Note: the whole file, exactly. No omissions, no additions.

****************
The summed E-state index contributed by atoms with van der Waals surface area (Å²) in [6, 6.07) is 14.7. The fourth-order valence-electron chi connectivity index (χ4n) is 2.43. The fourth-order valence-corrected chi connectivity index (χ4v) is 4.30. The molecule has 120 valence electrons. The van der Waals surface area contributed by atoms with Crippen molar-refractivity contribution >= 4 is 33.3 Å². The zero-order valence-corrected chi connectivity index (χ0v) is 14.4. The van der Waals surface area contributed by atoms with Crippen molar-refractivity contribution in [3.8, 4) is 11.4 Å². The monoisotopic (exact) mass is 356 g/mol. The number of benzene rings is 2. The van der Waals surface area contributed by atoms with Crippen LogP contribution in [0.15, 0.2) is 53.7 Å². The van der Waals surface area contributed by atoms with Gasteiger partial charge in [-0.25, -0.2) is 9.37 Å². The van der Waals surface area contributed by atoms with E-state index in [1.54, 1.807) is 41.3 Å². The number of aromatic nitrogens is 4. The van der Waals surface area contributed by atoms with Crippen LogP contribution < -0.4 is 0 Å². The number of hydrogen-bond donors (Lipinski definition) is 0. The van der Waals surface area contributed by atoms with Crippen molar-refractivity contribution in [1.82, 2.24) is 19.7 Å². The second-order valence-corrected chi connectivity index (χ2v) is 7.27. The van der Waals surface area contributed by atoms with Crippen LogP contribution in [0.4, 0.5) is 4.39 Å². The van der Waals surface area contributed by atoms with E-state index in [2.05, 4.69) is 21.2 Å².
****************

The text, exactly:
The summed E-state index contributed by atoms with van der Waals surface area (Å²) in [6, 6.07) is 14.7. The fourth-order valence-electron chi connectivity index (χ4n) is 2.43. The fourth-order valence-corrected chi connectivity index (χ4v) is 4.30. The molecule has 120 valence electrons. The van der Waals surface area contributed by atoms with Crippen molar-refractivity contribution >= 4 is 33.3 Å². The zero-order valence-corrected chi connectivity index (χ0v) is 14.4. The van der Waals surface area contributed by atoms with Crippen molar-refractivity contribution in [3.8, 4) is 11.4 Å². The monoisotopic (exact) mass is 356 g/mol. The number of benzene rings is 2. The van der Waals surface area contributed by atoms with Crippen LogP contribution in [0.15, 0.2) is 53.7 Å². The van der Waals surface area contributed by atoms with Gasteiger partial charge in [-0.25, -0.2) is 9.37 Å². The van der Waals surface area contributed by atoms with E-state index in [1.54, 1.807) is 41.3 Å². The number of aromatic nitrogens is 4. The van der Waals surface area contributed by atoms with Crippen LogP contribution < -0.4 is 0 Å². The number of hydrogen-bond donors (Lipinski definition) is 0. The van der Waals surface area contributed by atoms with Crippen molar-refractivity contribution in [1.82, 2.24) is 19.7 Å². The second-order valence-corrected chi connectivity index (χ2v) is 7.27. The van der Waals surface area contributed by atoms with Crippen LogP contribution in [0.4, 0.5) is 4.39 Å². The van der Waals surface area contributed by atoms with E-state index in [2.05, 4.69) is 21.2 Å².